Troubadours of Albion Witchcraft Community

What's New?

Take a look at our new Craft Items page, which gives you access to all sorts of bespoke goodies, from hallmarked jewellery to flower arrangements, all made by us to your design.

We've started adding stories from the Mabinogion - first one, Lleu Llaw Gyffes has been added, but there are more on the way.

Look out, too, for the Troubadours of Albion Witches Brouhaha, an activism group set up to help uphold our values.  Join up here.

The Witches Brouhaha section on the website has been moved to the Elements' pages, under Fire.

Then again, if your tastes don't run to the cutting edge of politics, try our 'blog pages.  Still fiery enough to burn fluffies, but they won't singe your seat!

Our Shop

About Us

Dragons over SnowdoniaA little knowledge is a dangerous thing.  But a lot of knowledge is powerful.

The common misconception amongst those who know a little about Cunning Craft is that it was invented by an eccentric chap shortly after the repeal of The Witchcraft Act in the UK in 1951.  However, there have been Cunning Folk for millennia.  Over the years they've been called lots of different things - sometimes Shamen, sometimes Druids and, when it was thought meet to slander us, we were Witches.

We still are as we always were, in the white-heat of our knowledge.  Perhaps the Druids of old were exterminated by the Romans, but the knowledge they had we hold still.  Maybe we do not all work as did neolithic Shamen, but still we practice, with the same energies, with the same object, with the same strength.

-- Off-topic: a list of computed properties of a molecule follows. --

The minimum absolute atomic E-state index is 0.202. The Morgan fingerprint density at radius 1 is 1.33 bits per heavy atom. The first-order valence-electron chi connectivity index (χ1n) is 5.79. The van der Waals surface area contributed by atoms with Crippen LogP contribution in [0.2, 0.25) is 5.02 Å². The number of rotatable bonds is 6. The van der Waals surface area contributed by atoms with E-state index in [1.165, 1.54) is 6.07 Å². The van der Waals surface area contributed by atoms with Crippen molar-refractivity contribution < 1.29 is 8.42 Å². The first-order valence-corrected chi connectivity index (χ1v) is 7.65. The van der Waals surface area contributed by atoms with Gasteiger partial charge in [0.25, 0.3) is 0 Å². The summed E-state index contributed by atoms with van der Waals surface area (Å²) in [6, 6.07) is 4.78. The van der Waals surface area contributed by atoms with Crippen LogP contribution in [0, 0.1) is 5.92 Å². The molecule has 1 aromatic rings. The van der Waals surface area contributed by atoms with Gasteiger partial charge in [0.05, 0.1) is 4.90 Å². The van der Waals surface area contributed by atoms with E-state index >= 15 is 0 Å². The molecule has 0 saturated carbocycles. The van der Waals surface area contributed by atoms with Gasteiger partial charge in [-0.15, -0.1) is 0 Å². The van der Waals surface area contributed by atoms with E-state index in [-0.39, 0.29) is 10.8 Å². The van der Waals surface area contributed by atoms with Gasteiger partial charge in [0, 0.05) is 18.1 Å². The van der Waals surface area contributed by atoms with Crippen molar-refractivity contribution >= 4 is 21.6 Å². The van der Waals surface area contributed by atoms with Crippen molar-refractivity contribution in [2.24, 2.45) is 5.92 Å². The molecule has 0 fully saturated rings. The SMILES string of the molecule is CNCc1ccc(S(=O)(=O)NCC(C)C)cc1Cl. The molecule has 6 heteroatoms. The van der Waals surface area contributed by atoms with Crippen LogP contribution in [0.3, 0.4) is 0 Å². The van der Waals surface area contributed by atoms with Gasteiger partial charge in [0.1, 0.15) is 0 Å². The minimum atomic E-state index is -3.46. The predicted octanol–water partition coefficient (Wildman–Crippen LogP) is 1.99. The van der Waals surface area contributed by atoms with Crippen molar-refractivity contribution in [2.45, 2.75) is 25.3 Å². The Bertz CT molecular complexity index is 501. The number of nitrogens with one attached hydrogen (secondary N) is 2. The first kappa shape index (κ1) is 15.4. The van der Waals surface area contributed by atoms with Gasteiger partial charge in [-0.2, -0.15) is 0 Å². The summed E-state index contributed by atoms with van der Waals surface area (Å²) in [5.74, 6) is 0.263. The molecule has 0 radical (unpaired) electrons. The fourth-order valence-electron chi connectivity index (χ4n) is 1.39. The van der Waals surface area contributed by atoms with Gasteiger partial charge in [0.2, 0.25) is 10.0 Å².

Much of this is reflected in another common misconception.  Some people are keen to call Britons a mongrel race - some do it because it suits their political agenda so to do, and some because, well, that is what is taught in schools.  But archaeology, and other sciences, teach us differently.  There was a skeleton found in the cave system in Cheddar, Somerset, which was dated to be some nine thousand years old.  They called him "Cheddar Man", 'though it might have been apposite to call him Cheddar George.  But this skeleton was so well preserved that they were able to access his mitochondrial (female lineage) DNA, and it was found that that mitochondrial DNA was the same as many of the people living in the area today.

This inevitably means that much of what we've heard about invasions, be they Beaker, Keltic, Roman or Anglo-Saxon is erroneous.  True, there were incursions, there was migration - but it's possible to paint a picture of the Britons, the indigenous Britons, who have been here since the last ice age, at the very least.

But what of the Beakers, the Anglo-Saxons etc?  It is my belief that these weren't people, but fashions - the march of progress, much like the transition from Bronze to Iron Ages.  Much, indeed, like the transition from a rural, agrarian subsistence to the computer age we now inhabit.  These aren't different sets of people; the computer wizards of the 21st century are descendants of the farmers of old.

And so it is with faith, for want of a better word.  The cavil is there because there's power in history.  When you understand about the workings of majick, you'll appreciate that.  And this is why standing fast against those who want to tear up our roots is so vitally important.  Of course, it's not for everyone - we all have our levels - but if it's for you, and you are prepared to commit to it, then all things are possible.